Low and high context communication processing

tekijä: Kari Parrott Viimeisin muutos maanantai 30. syyskuuta 2013, 09.31

The concepts high-context communication and low-context communication originate from Edward T. Hall and are widely used today.

In low-context communication, verbal communication gets emphasized. Information is coded in words that are expected to correspond relatively accurately to what is meant. Nonverbal communication is generally not very contradictory to verbal communication. Anger or sadness, for instance, can visually be seen and verbally heard.

In high-context communication, only a part of information is expressed verbally. A great portion of a message is being "read" from the context: the person, his appearance and nonverbal behaviour, personal history, the communicative situation, and the interaction process. These kinds of messages are often called metamessages. Metamessages are interpreted with the help of certain cues which carry cultural meanings. A smile, for instance, is a cue for interactional interpretation. In many cultural contexts it may mean well-being or happiness; in some cultures, a smile is also being used in certain situations to express embarrassment or even hate (e.g., China, Japan). Differing interpretations of these contextual cues can be a source of intercultural misunderstandings.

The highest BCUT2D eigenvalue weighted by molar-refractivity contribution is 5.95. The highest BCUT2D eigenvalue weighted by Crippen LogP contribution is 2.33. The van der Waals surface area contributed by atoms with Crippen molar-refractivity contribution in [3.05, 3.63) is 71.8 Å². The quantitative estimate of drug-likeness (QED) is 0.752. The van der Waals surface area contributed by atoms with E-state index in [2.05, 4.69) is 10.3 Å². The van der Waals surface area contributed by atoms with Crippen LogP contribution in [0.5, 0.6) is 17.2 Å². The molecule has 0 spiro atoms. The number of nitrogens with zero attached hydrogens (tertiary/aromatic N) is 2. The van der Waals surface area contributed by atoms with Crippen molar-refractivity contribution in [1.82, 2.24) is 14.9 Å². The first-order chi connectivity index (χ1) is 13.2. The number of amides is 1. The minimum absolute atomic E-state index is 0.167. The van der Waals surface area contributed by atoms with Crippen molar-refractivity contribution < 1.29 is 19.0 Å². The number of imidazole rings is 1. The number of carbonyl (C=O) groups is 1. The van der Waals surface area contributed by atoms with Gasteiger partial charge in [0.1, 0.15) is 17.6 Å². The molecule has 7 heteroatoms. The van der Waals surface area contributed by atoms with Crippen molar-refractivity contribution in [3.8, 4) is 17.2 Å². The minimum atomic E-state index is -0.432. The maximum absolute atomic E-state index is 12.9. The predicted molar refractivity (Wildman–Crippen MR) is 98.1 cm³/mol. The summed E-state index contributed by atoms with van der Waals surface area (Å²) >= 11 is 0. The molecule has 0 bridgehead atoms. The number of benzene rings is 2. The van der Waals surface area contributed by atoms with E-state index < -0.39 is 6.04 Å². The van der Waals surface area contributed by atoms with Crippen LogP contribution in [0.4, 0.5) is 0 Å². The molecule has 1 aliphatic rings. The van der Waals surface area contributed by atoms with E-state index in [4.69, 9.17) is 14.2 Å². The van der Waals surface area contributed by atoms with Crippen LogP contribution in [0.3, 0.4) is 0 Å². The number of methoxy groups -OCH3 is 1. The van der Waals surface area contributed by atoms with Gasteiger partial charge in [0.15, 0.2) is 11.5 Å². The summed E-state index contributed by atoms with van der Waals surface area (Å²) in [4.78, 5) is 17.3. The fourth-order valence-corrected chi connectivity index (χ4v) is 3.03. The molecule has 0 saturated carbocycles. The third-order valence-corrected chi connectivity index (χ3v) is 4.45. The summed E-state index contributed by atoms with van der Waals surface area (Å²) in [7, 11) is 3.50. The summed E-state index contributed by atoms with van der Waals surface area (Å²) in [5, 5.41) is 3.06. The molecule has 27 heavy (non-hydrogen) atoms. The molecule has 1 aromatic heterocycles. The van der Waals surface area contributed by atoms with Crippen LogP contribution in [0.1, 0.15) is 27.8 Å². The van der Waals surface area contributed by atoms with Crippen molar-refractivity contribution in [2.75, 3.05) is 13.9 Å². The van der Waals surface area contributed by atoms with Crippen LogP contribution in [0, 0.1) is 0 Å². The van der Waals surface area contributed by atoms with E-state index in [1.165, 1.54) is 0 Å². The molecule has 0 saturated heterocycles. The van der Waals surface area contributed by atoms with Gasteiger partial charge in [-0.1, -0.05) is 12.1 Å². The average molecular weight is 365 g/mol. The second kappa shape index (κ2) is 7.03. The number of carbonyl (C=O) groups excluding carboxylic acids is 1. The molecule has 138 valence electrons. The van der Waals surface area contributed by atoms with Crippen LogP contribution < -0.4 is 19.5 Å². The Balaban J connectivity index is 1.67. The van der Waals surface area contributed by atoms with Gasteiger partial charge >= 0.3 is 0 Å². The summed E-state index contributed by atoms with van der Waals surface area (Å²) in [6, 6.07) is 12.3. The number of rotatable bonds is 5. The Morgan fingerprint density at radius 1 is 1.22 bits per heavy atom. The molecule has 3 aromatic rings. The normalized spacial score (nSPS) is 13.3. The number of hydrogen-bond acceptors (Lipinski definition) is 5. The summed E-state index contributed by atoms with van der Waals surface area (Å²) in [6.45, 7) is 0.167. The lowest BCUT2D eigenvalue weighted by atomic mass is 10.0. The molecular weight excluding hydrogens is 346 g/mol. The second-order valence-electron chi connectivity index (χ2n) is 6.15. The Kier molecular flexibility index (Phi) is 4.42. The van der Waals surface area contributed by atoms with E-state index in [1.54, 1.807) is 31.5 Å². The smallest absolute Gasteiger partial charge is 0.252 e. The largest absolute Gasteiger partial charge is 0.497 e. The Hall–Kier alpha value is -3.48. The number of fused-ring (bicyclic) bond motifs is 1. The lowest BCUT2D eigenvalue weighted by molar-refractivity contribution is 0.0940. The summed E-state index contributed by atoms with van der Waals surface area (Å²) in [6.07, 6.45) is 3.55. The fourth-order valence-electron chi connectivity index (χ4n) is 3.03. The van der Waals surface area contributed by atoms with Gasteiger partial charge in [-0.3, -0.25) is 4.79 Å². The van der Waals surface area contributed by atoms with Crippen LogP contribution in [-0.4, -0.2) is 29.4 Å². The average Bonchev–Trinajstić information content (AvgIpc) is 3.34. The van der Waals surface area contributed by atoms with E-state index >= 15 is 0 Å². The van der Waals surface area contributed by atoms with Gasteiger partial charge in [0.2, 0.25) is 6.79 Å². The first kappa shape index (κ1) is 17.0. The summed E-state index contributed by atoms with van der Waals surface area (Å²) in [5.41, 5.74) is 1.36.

For verbal communication, rhetorical organization can be a contextual cue. In Anglo-Saxon cultures, for instance, people expect the main points of a presentation to be mentioned at the very beginning of the presentation. We will discuss contextual cues (also sometimes called orientation cues) more in the section on nonverbal communication.